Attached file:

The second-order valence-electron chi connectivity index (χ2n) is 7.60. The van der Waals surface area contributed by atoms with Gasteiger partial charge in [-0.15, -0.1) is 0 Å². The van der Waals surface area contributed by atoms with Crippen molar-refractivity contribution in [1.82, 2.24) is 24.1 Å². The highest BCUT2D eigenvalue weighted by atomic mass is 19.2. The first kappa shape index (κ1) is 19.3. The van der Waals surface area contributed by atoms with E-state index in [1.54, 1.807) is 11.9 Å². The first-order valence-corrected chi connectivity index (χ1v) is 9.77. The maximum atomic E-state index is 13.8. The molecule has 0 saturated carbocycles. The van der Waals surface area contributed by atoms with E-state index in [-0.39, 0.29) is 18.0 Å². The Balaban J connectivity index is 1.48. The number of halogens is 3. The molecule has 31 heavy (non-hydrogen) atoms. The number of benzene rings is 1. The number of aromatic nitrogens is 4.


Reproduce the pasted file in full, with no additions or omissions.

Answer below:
The second-order valence-electron chi connectivity index (χ2n) is 7.60. The van der Waals surface area contributed by atoms with Gasteiger partial charge in [-0.15, -0.1) is 0 Å². The van der Waals surface area contributed by atoms with Crippen molar-refractivity contribution in [1.82, 2.24) is 24.1 Å². The highest BCUT2D eigenvalue weighted by atomic mass is 19.2. The first kappa shape index (κ1) is 19.3. The van der Waals surface area contributed by atoms with E-state index in [1.54, 1.807) is 11.9 Å². The first-order valence-corrected chi connectivity index (χ1v) is 9.77. The maximum atomic E-state index is 13.8. The molecule has 0 saturated carbocycles. The van der Waals surface area contributed by atoms with E-state index in [-0.39, 0.29) is 18.0 Å². The Balaban J connectivity index is 1.48. The number of halogens is 3. The molecule has 31 heavy (non-hydrogen) atoms. The number of benzene rings is 1. The number of aromatic nitrogens is 4.